Summertime is a great time to plan special days for preschoolers and children. And, since it’s hot, a day of water and fun just seem to mix. As you plan a day of water fun, make sure you have enough adults to supervise. Never leave a container with water unattended (no matter how shallow it may be). Here are some ideas for your "Get Wet" Day.
Water Painting – Provide buckets of water and large paintbrushes. Kids can paint sidewalks, walls, fences, and even each other with water.
Bubbles – Pour bubble solution into shallow pans. Bend chenille stems into bubble wands. PVC connectors also are great for blowing bubbles; dip one end in the solution and blow through it. For additional fun (and a little danger), use plastic flyswatters with holes; dip the flyswatter in bubble solution and wave it around to create lots of little bubbles. If you want to use conventional bubble wands, pour the bubble solution in a divided vegetable tray and sit on a table or stool with the smaller wands. (Homemade bubble solution: mix 1/2 cup water, 4 tablespoons dishwashing detergent,and 1 1/2 teaspoons corn syrup; store in airtight container.)
Yacht Races – Provide plastic toy boats to floatm play with, and race in a small wading pool or large underbed container. For older kids, provide a variety of materials and challenge them to create their own boats – ones that actually float.
Sponge Toss – Set two buckets or dishpans several feet apart. Fill one dishpan with water and sponges. Challenge kids to toss the filled sponges into the other bucket/dishpan.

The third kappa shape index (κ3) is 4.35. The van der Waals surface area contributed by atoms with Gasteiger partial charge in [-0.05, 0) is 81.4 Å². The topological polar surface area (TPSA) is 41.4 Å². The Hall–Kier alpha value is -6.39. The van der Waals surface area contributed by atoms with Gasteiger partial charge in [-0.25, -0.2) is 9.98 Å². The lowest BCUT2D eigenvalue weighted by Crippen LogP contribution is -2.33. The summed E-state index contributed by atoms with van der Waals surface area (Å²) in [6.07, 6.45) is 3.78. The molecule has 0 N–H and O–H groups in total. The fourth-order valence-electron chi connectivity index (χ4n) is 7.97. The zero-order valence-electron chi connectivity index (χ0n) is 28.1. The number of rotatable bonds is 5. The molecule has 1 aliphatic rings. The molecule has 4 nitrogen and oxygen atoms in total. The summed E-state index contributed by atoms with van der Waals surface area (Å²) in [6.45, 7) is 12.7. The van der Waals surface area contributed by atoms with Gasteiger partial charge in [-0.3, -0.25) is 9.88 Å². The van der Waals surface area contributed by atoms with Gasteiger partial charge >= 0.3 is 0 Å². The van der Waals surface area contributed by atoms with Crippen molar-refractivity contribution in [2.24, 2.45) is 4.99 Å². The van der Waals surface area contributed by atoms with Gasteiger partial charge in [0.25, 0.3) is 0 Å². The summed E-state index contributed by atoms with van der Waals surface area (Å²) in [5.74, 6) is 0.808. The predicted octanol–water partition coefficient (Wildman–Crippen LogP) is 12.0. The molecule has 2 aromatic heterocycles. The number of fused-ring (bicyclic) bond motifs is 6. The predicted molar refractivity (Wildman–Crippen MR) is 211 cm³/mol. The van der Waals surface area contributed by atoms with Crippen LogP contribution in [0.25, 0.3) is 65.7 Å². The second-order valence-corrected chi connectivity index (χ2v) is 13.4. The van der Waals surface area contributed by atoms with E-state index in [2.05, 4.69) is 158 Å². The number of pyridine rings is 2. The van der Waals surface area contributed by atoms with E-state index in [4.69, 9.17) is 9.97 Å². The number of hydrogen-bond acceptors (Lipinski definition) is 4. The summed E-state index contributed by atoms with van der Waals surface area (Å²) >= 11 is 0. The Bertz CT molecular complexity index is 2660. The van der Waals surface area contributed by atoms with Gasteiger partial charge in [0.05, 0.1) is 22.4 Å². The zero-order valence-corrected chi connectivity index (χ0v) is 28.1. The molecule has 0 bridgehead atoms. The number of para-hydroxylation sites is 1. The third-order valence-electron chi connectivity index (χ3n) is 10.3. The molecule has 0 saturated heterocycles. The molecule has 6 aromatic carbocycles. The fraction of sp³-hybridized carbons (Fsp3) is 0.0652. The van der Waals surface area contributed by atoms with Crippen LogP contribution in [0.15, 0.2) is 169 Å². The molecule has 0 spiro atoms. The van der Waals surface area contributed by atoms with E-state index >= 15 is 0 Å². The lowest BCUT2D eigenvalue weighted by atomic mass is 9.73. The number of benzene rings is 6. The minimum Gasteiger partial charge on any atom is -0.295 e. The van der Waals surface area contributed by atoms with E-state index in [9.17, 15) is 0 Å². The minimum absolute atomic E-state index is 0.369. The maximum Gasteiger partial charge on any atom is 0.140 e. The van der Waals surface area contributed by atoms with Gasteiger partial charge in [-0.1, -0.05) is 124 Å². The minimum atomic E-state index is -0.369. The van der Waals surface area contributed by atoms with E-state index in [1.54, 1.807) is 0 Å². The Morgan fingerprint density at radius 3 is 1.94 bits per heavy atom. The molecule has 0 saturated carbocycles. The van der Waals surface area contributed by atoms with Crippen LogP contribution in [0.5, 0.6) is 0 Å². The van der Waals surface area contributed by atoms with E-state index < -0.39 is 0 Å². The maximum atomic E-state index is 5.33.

Sponge Race – For older kids, use the same set up as the Sponge Toss. But instead of tossing, challenge them to run to the other bucket, squeeze out the sponge into the bucket, run back and resoak the sponge. See how long it takes to transfer the water to the other bucket (and how much actually makes it!).
Car Wash – Provide spray bottles and sponges for kids to wash ridiing toys. Kids may want to ride through a car wash on the riding toys. An adult can spray them as they ride through a designated area; or they could riding the toys through a series of oscillating sprinklers. Older kids could wash (brave) teachers’ cars in the parking lot.
Water Play – Of course, you will want to provide a few small wading pools for kids to splash and play. Provide dishpans for those who want to scoop and pour water. For younger preschoolers, designate a quieter area with dishpans and small amounts of water. Babies and parents can sit by the dishpans and splash in the water or dip tiny feet in the water. Add a little baby shampoo for sudsy water.
Sit in the Shade – Under trees or a canopy, spread blankets and quilts for sitting and dry play with beach balls and other toys.
Snacks – Provide lots of cool water to drink. Watermelon, frozen fruit pops, or snowcones would be refreshing snacks.
What ideas would you add to help your preschoolers and kids "get wet"?